Central Bank warns MFI’s on Non Performing Loans

The National Bank of Rwanda which is also the regulator of Micro-Finance Institutions (MFIs) has said Non Performing Loans (NPL) has been the main challenged to access of credit. This was said by the Governor of the Central Bank Francois Kanimba during a one day workshop on the rules and regulations governing micro-finance institutions at hotel La Palise Nyandungu. MFIs are some of the institutions that central bank monitors and regulates.

The National Bank of Rwanda which is also the regulator of Micro-Finance Institutions (MFIs) has said Non Performing Loans (NPL) has been the main challenged to access of credit.

This was said by the Governor of the Central Bank Francois Kanimba during a one day workshop on the rules and regulations governing micro-finance institutions at hotel La Palise Nyandungu. MFIs are some of the institutions that central bank monitors and regulates.

“On average they (Non-Performing Loans) are 10 percent even below commercial Banks but the variation in different MFI’s has gone beyond 50 percent,” Kanimba said.

The credit fund that amounts to Rwf5 billion, established in October, 2009, seeks to boost the activities of the MFIs which include, capacity building, savings and credit.

Many MFI’s have not accessed the credit because of poor management structure, and the size of Non Performing Loans.

Presenting Law No 40/2008 of 26/08/2008 establishing the organisation of micro-finance activities Kanimba told participants that the law will not spare management of any MFI that doesn’t guarantee the norms of good governance.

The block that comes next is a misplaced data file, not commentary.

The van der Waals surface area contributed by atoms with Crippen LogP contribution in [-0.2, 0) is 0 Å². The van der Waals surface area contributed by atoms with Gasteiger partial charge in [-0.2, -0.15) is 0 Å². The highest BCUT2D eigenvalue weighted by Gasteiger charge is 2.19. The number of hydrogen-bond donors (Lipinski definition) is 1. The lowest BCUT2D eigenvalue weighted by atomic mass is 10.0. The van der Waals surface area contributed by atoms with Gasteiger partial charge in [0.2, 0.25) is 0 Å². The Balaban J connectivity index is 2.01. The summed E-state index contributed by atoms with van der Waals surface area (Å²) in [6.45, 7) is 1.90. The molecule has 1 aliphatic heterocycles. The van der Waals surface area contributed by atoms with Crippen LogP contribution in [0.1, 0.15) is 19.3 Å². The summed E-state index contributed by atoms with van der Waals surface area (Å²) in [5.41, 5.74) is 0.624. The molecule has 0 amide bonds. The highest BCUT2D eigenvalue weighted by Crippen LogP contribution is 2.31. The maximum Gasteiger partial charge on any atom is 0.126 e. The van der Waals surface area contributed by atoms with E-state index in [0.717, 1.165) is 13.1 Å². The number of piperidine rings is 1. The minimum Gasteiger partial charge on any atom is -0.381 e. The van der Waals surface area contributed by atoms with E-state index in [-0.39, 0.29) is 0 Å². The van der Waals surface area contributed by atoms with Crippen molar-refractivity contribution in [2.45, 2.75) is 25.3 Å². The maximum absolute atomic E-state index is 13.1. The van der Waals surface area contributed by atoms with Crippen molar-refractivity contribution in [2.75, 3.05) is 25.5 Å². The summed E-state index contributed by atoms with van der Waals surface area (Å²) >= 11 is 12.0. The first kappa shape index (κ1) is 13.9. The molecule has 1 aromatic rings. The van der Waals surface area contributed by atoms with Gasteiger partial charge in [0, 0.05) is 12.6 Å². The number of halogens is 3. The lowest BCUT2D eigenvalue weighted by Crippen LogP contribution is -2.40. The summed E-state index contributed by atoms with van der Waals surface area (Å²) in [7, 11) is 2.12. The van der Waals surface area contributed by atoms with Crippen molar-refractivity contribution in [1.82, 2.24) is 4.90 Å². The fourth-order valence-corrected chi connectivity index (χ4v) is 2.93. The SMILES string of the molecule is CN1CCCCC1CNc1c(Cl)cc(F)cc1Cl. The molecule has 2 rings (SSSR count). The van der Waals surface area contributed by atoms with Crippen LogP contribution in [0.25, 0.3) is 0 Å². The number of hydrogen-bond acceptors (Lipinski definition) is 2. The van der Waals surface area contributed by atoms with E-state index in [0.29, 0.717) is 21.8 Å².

In article 20 of the law, the central Bank shall determine by regulation, the norms of good governance that must be observed by micro-finance institutions.

“The main challenge remains sensitising locals to re-build confidence in MFI’s because of their bad reputation in poor management,” he added.

The law also in its Article 15 prohibits whoever exercising micro-finance activities without licensing and authorisation from the Central Bank.

Kanimba urged heads of MFI’s to consider Umerenge as a partner in the move to promote the saving culture among Rwandans especially low income earners and not a competitor.

Participants were also urged to focus more on financing agricultural projects like those in agro-businesses, processing and production because agriculture has shown a significant role in the country’s economic growth.

According to the Chairman of Association of Micro-Finance Institutions in Rwanda (AMIR) Faustin Zihiga, in a bid to fight poor management and lack of professionalism, the association intends to conduct trainings of top officials, and make a a close follow of the daily operations of MFI’s.

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